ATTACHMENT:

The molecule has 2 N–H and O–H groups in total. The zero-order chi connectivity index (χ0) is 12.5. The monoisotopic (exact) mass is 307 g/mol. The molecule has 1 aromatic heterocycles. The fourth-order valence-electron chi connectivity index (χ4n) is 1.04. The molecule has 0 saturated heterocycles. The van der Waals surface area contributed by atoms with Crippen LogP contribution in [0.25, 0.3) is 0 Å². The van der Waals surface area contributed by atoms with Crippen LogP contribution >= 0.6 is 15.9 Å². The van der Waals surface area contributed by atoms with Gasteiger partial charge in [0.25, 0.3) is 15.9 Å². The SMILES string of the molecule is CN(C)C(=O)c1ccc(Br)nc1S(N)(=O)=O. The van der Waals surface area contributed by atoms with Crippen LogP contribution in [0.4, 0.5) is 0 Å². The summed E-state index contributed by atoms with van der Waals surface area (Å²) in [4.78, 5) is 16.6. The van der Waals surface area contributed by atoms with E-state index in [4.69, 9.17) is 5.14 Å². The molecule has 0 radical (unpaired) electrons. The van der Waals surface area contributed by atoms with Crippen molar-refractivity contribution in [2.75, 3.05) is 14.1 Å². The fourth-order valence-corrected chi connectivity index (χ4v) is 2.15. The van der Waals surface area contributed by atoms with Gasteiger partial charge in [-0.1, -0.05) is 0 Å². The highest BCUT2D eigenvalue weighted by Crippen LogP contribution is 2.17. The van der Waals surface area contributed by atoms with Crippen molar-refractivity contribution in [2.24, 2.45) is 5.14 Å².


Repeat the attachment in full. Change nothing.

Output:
The molecule has 2 N–H and O–H groups in total. The zero-order chi connectivity index (χ0) is 12.5. The monoisotopic (exact) mass is 307 g/mol. The molecule has 1 aromatic heterocycles. The fourth-order valence-electron chi connectivity index (χ4n) is 1.04. The molecule has 0 saturated heterocycles. The van der Waals surface area contributed by atoms with Crippen LogP contribution in [0.25, 0.3) is 0 Å². The van der Waals surface area contributed by atoms with Crippen LogP contribution >= 0.6 is 15.9 Å². The van der Waals surface area contributed by atoms with Gasteiger partial charge in [0.25, 0.3) is 15.9 Å². The SMILES string of the molecule is CN(C)C(=O)c1ccc(Br)nc1S(N)(=O)=O. The van der Waals surface area contributed by atoms with Crippen LogP contribution in [0.4, 0.5) is 0 Å². The summed E-state index contributed by atoms with van der Waals surface area (Å²) in [4.78, 5) is 16.6. The van der Waals surface area contributed by atoms with E-state index in [4.69, 9.17) is 5.14 Å². The molecule has 0 radical (unpaired) electrons. The van der Waals surface area contributed by atoms with Crippen molar-refractivity contribution in [2.75, 3.05) is 14.1 Å². The fourth-order valence-corrected chi connectivity index (χ4v) is 2.15. The van der Waals surface area contributed by atoms with Gasteiger partial charge in [-0.1, -0.05) is 0 Å². The highest BCUT2D eigenvalue weighted by Crippen LogP contribution is 2.17. The van der Waals surface area contributed by atoms with Crippen molar-refractivity contribution in [2.24, 2.45) is 5.14 Å².